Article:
Professor Linford, unlike Caesar’s Antony, seeks not only to bury Abercrombie, but to praise it, at least in part. Using linguistic evidence, both historical and experimental, he would relocate a bobbled boundary—from the descriptive–suggestive transition to the suggestive–arbitrary transition—and thereby establish a reformed template for sorting word marks according to their source-signifying strength. The basic difference between acquired and inherent distinctiveness not only remains in Linford’s account, however; it draws new strength from insights about semantic change. Behold, Abercrombie 2.0! His recent article, which is both provocative and engaging, continues the reconstructive work Linford began in his critique of the conventional view that a generic word can never serve as a trademark, even if a substantial share of consumers have come to perceive it as a source signifier.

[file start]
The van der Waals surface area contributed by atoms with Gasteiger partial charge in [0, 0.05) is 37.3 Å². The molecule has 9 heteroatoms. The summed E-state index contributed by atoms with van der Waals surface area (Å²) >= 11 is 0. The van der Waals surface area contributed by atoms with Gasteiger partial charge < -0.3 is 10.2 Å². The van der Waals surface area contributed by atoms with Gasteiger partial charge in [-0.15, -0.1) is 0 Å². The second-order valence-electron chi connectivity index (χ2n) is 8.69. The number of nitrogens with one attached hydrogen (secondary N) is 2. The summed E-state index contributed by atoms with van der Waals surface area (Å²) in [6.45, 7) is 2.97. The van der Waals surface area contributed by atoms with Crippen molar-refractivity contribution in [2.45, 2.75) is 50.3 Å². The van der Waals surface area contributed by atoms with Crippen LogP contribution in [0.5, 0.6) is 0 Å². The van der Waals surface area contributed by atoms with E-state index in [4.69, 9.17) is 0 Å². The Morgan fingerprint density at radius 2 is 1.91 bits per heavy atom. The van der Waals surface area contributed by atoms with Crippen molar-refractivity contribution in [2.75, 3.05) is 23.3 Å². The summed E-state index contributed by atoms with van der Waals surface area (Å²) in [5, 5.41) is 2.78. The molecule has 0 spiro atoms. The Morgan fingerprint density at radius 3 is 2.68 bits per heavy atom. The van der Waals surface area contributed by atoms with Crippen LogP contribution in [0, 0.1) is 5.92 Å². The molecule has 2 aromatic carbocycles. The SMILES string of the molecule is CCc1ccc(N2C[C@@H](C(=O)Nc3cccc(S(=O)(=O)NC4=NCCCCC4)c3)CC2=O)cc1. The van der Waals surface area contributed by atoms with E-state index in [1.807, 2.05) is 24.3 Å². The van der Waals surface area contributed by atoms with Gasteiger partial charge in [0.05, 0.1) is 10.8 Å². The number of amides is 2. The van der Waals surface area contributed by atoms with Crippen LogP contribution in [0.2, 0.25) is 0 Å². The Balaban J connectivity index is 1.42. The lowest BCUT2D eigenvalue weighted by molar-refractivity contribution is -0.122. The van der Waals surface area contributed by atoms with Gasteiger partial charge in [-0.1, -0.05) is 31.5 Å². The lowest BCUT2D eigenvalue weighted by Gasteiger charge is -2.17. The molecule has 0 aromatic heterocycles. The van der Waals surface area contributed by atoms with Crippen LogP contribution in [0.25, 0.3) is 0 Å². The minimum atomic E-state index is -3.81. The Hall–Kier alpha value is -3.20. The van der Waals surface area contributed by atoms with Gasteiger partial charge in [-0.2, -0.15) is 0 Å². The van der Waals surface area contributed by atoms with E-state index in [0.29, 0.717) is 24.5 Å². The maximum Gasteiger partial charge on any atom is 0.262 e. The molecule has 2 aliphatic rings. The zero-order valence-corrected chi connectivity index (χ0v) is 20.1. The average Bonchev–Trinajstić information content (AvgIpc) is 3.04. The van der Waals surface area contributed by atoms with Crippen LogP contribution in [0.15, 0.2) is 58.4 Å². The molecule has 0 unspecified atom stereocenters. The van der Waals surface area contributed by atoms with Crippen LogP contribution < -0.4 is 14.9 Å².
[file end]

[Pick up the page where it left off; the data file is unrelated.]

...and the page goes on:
Joseph S. Miller,
Abercrombie 2.0 - Can We Get There from Here? The Thoughts on 'Suggestive Fair Use'
, 77 Ohio St. L.J. Furthermore 1
Available at: http://digitalcommons.law.uga.edu/fac_artchop/1055